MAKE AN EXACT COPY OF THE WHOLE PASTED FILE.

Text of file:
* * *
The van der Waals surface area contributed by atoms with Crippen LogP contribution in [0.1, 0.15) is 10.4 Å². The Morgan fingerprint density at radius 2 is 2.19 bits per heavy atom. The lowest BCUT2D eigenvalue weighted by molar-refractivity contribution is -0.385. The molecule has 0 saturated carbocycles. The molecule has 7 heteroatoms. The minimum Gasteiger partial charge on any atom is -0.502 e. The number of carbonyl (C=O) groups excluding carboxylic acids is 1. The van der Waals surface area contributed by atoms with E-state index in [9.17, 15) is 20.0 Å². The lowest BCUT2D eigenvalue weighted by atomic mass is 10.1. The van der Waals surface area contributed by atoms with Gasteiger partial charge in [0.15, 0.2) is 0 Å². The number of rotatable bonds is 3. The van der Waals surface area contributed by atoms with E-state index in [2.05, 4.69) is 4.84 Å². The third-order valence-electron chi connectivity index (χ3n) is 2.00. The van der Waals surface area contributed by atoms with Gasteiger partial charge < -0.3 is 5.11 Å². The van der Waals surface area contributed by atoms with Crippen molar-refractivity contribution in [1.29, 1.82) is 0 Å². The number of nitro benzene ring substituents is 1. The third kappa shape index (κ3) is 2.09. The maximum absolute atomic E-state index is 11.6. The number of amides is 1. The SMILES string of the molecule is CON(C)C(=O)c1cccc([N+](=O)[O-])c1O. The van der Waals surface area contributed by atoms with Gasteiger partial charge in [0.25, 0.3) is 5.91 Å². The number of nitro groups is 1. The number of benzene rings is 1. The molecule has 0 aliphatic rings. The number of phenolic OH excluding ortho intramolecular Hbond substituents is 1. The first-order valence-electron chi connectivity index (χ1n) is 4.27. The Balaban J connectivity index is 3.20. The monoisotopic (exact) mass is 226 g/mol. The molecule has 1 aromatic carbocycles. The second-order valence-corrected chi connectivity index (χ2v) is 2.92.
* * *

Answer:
The van der Waals surface area contributed by atoms with Crippen LogP contribution in [0.1, 0.15) is 10.4 Å². The Morgan fingerprint density at radius 2 is 2.19 bits per heavy atom. The lowest BCUT2D eigenvalue weighted by molar-refractivity contribution is -0.385. The molecule has 0 saturated carbocycles. The molecule has 7 heteroatoms. The minimum Gasteiger partial charge on any atom is -0.502 e. The number of carbonyl (C=O) groups excluding carboxylic acids is 1. The van der Waals surface area contributed by atoms with E-state index in [9.17, 15) is 20.0 Å². The lowest BCUT2D eigenvalue weighted by atomic mass is 10.1. The van der Waals surface area contributed by atoms with Gasteiger partial charge in [0.15, 0.2) is 0 Å². The number of rotatable bonds is 3. The van der Waals surface area contributed by atoms with E-state index in [2.05, 4.69) is 4.84 Å². The third-order valence-electron chi connectivity index (χ3n) is 2.00. The van der Waals surface area contributed by atoms with Gasteiger partial charge < -0.3 is 5.11 Å². The van der Waals surface area contributed by atoms with Crippen molar-refractivity contribution in [1.29, 1.82) is 0 Å². The number of nitro benzene ring substituents is 1. The third kappa shape index (κ3) is 2.09. The maximum absolute atomic E-state index is 11.6. The number of amides is 1. The SMILES string of the molecule is CON(C)C(=O)c1cccc([N+](=O)[O-])c1O. The van der Waals surface area contributed by atoms with Gasteiger partial charge in [0.25, 0.3) is 5.91 Å². The number of nitro groups is 1. The number of benzene rings is 1. The molecule has 0 aliphatic rings. The number of phenolic OH excluding ortho intramolecular Hbond substituents is 1. The first-order valence-electron chi connectivity index (χ1n) is 4.27. The Balaban J connectivity index is 3.20. The monoisotopic (exact) mass is 226 g/mol. The molecule has 1 aromatic carbocycles. The second-order valence-corrected chi connectivity index (χ2v) is 2.92.